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Thursday, July 25, 2024
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HomeClimate WatchSunak’s energy sermon – smell the burning trousers

Sunak’s energy sermon – smell the burning trousers

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I HATE to dredge up one of the oldest clichés in the book, but this is truly deckchairs and Titanic. ‘This’ being the energy delivery sermon delivered by Rishi Sunak in the pages of the Daily Telegraph on Monday under the heading: ‘Boosting gas capacity is the insurance policy Britain needs while we deliver net zero.’ 

Although everyone with half a brain knows we have no reliable energy self-sufficiency, it seems the Telegraph, along with the Prime Minister, may not. I wonder if either of them is aware that we have been a net importer of energy since 2004. Or that this has come in terms of both vast cost and an almost total lack of security. 

On the security issue, being an importer of energy means that we are at the behest and exigencies of the exporter and that we are at risk from our enemies, whoever they may be or come to be. Their aim would be to stop the country dead in its tracks by destroying imports en route. Everything we need or use requires reliable energy: without it, we die.

On the costs side, let’s take a look. Last year the UK’s energy import bill surged to £117billion, more than double 2021’s total of £54billion, and breaking the £100billion barrier for the first time. We face similar bills for this and future years, especially if the windfall tax imposed on UK oil and gas operators remains unmodified. But Mr Sunak opines: ‘We’re going further and faster than ever to deliver green energy, in a way that doesn’t place extra burdens on the British people.’ Pants on fire, Mr Sunak! Does he not know that we have close to the highest-priced electricity on the planet and many people cannot afford to heat their homes? I suggest this fact, plus the coercion to install heat pumps, insulate our homes, throw out our gas cookers and replace them with electric ones, and of course buy EVs, is too great a burden to bear as a nation. 

It is ironic that on the same day as Sunak’s Sermon, Ofgem raised exactly this concern: that household energy bills are being used to shoulder the cost of going green, and not least with the Government’s reckless ramping up the roll-out of renewals with wind and solar. 

The fact is governments have had 20 years in which to put this problem right; the Conservatives have had 14. But instead of high energy security and low energy cost what have we got? An unnecessary, unaffordable, unachievable religion called Net Zero that is still being forced upon the nation; that has already destroyed much of what the average Briton has aspired to, namely being able to afford to live in reasonable comfort. It’s not happening.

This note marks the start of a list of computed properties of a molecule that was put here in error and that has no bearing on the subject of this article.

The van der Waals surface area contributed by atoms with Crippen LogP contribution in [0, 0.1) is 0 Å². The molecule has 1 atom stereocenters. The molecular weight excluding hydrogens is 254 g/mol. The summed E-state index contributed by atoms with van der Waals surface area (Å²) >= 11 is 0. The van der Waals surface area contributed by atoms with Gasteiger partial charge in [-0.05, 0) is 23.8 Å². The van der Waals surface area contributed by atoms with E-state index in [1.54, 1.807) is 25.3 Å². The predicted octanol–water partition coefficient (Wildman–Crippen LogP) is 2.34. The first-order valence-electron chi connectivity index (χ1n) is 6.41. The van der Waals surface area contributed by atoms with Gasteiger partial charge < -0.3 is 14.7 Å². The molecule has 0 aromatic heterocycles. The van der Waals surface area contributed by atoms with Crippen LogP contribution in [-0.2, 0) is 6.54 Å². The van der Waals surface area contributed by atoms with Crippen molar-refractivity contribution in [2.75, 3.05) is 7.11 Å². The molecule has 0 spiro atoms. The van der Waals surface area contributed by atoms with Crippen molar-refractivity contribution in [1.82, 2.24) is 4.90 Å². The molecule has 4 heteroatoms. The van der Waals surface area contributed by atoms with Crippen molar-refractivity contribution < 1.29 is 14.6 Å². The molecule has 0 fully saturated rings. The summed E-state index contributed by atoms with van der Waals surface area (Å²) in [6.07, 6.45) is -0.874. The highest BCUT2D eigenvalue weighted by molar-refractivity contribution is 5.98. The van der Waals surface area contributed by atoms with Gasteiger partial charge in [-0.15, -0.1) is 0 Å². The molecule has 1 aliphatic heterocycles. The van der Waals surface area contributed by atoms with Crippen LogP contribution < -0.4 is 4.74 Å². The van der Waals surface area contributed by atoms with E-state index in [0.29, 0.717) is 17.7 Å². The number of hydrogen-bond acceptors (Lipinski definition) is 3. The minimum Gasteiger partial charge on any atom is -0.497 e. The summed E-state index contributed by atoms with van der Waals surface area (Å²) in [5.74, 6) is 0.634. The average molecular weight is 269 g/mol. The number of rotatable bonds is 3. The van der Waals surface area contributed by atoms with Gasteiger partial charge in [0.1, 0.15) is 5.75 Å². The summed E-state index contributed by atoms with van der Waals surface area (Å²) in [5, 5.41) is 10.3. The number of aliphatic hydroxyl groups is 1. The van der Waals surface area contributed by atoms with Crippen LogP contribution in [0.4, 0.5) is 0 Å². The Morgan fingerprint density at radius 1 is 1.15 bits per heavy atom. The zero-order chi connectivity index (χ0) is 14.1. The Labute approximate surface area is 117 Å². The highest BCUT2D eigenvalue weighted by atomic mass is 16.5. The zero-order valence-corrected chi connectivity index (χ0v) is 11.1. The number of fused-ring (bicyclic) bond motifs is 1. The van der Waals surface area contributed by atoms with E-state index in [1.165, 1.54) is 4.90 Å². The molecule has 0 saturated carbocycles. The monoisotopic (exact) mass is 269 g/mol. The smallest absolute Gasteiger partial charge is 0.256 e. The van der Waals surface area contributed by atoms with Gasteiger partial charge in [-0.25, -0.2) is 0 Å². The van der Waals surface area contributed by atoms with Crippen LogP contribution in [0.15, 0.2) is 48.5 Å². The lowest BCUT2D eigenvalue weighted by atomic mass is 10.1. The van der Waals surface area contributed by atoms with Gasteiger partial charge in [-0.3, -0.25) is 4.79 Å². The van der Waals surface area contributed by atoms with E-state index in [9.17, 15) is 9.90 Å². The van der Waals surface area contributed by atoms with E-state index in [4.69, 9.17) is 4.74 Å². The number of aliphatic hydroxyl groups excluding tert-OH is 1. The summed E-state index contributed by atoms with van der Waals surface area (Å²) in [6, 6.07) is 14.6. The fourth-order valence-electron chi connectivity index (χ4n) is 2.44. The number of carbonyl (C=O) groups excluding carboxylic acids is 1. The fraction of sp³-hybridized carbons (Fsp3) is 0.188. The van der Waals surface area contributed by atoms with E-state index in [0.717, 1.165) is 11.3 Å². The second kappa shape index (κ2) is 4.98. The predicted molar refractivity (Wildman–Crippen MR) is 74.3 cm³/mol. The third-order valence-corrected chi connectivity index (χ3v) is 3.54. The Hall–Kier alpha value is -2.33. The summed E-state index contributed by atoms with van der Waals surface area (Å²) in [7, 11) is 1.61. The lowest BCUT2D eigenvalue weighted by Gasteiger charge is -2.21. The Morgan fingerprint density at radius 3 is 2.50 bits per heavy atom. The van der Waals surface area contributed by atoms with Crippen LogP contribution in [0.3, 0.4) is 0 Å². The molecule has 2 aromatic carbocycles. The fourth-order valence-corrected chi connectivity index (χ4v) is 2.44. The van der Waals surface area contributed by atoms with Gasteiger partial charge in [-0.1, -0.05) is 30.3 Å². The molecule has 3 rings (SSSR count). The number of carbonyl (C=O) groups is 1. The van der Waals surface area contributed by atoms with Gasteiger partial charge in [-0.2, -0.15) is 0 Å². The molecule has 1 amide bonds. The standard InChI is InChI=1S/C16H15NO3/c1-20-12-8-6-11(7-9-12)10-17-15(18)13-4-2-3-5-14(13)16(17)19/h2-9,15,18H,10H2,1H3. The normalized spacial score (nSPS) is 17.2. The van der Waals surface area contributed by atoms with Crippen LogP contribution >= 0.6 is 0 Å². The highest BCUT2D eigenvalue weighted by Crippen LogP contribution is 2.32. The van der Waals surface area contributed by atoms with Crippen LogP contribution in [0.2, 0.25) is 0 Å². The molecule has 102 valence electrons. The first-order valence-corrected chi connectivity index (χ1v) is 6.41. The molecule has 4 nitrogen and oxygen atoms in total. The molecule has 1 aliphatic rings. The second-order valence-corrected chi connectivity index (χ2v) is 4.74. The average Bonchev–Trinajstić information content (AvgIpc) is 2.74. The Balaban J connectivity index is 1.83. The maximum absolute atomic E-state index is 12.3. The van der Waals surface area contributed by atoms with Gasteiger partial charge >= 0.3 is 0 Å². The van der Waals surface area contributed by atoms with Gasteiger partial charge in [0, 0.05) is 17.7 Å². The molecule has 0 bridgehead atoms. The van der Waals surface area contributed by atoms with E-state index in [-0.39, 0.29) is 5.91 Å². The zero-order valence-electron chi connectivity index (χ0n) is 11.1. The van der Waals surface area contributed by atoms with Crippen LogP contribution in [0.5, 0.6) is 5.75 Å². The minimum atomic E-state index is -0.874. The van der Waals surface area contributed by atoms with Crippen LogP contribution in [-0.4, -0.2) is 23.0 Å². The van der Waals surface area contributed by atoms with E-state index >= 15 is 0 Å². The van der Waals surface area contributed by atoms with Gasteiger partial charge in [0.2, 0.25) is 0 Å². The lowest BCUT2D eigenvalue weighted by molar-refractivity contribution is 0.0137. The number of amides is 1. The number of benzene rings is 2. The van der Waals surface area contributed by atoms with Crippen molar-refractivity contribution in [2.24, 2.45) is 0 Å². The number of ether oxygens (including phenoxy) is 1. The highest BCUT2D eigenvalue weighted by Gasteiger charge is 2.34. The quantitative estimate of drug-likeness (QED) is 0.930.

A groundswell of objection, even from the usually toothless OFGEM, looks to have put Sunak in a panic, rather like he was a week ago outside No 10 on the equally challenging critique of where 20 years of liberal progressive immigration policies has led us. One has to laugh that it has taken two decades for the gradual realisation that when it’s consistently windy/sunny we can’t store the electricity; and when it’s  neither, we need back-up. He had to conclude his article: ‘So in the short term, we will need more unabated gas power capacity.’ He must have had nightmares about presenting that embarrassing back-track, in the guise of it always being part of the plan.

I can smell the burning trousers from here.

Does he really believe it when he says, and I quote: ‘We are powering Britain – delivering new sources of home-grown energy, with new nuclear power plants, record investment in renewables and new oil and gas licences in the North Sea.’ As to the last of these, how will that affect our energy bills? How, when and where will the rest happen? I suspect the plans are on one of those little yellow notes stuck on his fridge: ‘Must have some power stations built.’ 

What Mr Sunak hasn’t considered is that before any cement has been mixed for this unlikely-to-happen sop, he will be out of a job and Starmer and Miliband will likely cancel it in favour of more wind turbines and solar panels, all imported from China and manufactured using fossil-fuel energy from their many new coalmines because it’s cheaper than wind and solar energy. Another cliché: ‘You couldn’t make it up.’

It’s a pity the DT headline didn’t read ‘We will be boosting our capacity by utilising all and every means of energy production that is not weather-dependent to re-establish the existence of the UK as a strong, viable nation that cares about its people.’

In our dreams.

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